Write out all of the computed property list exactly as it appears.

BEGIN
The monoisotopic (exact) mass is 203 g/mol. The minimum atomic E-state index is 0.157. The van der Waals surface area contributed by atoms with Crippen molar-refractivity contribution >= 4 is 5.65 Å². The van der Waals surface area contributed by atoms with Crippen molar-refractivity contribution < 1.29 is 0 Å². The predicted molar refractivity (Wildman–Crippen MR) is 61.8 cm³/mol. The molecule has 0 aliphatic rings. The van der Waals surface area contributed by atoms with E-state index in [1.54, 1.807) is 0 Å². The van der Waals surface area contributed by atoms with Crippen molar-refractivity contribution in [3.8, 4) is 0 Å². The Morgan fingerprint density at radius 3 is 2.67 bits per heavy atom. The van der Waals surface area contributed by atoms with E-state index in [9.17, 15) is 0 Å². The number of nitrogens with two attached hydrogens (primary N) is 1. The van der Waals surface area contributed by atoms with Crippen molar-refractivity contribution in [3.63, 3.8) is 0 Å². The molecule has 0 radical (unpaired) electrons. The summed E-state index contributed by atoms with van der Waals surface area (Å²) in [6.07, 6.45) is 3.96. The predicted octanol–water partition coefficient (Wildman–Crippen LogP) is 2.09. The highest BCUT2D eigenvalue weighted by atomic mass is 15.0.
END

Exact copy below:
The monoisotopic (exact) mass is 203 g/mol. The minimum atomic E-state index is 0.157. The van der Waals surface area contributed by atoms with Crippen molar-refractivity contribution >= 4 is 5.65 Å². The van der Waals surface area contributed by atoms with Crippen molar-refractivity contribution < 1.29 is 0 Å². The predicted molar refractivity (Wildman–Crippen MR) is 61.8 cm³/mol. The molecule has 0 aliphatic rings. The van der Waals surface area contributed by atoms with E-state index in [1.54, 1.807) is 0 Å². The van der Waals surface area contributed by atoms with Crippen molar-refractivity contribution in [3.8, 4) is 0 Å². The Morgan fingerprint density at radius 3 is 2.67 bits per heavy atom. The van der Waals surface area contributed by atoms with E-state index in [9.17, 15) is 0 Å². The number of nitrogens with two attached hydrogens (primary N) is 1. The van der Waals surface area contributed by atoms with Crippen molar-refractivity contribution in [3.63, 3.8) is 0 Å². The molecule has 0 radical (unpaired) electrons. The summed E-state index contributed by atoms with van der Waals surface area (Å²) in [6.07, 6.45) is 3.96. The predicted octanol–water partition coefficient (Wildman–Crippen LogP) is 2.09. The highest BCUT2D eigenvalue weighted by atomic mass is 15.0.